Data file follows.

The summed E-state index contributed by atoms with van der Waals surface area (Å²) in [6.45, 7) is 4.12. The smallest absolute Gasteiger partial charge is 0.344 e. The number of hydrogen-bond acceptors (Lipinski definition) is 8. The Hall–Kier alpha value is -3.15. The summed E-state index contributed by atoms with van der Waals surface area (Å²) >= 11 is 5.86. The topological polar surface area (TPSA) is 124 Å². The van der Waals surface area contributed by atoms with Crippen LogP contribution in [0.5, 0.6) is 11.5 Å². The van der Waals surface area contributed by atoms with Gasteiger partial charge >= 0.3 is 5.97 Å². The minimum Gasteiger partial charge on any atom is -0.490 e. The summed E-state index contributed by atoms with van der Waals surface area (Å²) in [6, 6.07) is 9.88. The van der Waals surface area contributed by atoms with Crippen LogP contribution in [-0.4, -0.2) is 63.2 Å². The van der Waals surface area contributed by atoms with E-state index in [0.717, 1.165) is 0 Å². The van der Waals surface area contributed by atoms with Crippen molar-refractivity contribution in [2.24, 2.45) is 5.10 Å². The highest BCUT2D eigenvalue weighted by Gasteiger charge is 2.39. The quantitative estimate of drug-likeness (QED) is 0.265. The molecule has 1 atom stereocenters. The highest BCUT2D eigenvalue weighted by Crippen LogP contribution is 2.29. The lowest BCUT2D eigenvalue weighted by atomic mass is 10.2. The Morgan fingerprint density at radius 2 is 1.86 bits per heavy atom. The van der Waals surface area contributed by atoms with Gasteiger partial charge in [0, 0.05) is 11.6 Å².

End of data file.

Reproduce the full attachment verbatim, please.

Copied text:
The summed E-state index contributed by atoms with van der Waals surface area (Å²) in [6.45, 7) is 4.12. The smallest absolute Gasteiger partial charge is 0.344 e. The number of hydrogen-bond acceptors (Lipinski definition) is 8. The Hall–Kier alpha value is -3.15. The summed E-state index contributed by atoms with van der Waals surface area (Å²) >= 11 is 5.86. The topological polar surface area (TPSA) is 124 Å². The van der Waals surface area contributed by atoms with Crippen LogP contribution in [0.5, 0.6) is 11.5 Å². The van der Waals surface area contributed by atoms with Gasteiger partial charge >= 0.3 is 5.97 Å². The minimum Gasteiger partial charge on any atom is -0.490 e. The summed E-state index contributed by atoms with van der Waals surface area (Å²) in [6, 6.07) is 9.88. The van der Waals surface area contributed by atoms with Crippen LogP contribution in [-0.4, -0.2) is 63.2 Å². The van der Waals surface area contributed by atoms with E-state index in [0.717, 1.165) is 0 Å². The van der Waals surface area contributed by atoms with Crippen molar-refractivity contribution in [2.24, 2.45) is 5.10 Å². The highest BCUT2D eigenvalue weighted by Gasteiger charge is 2.39. The quantitative estimate of drug-likeness (QED) is 0.265. The molecule has 1 atom stereocenters. The highest BCUT2D eigenvalue weighted by Crippen LogP contribution is 2.29. The lowest BCUT2D eigenvalue weighted by atomic mass is 10.2. The Morgan fingerprint density at radius 2 is 1.86 bits per heavy atom. The van der Waals surface area contributed by atoms with Gasteiger partial charge in [0, 0.05) is 11.6 Å².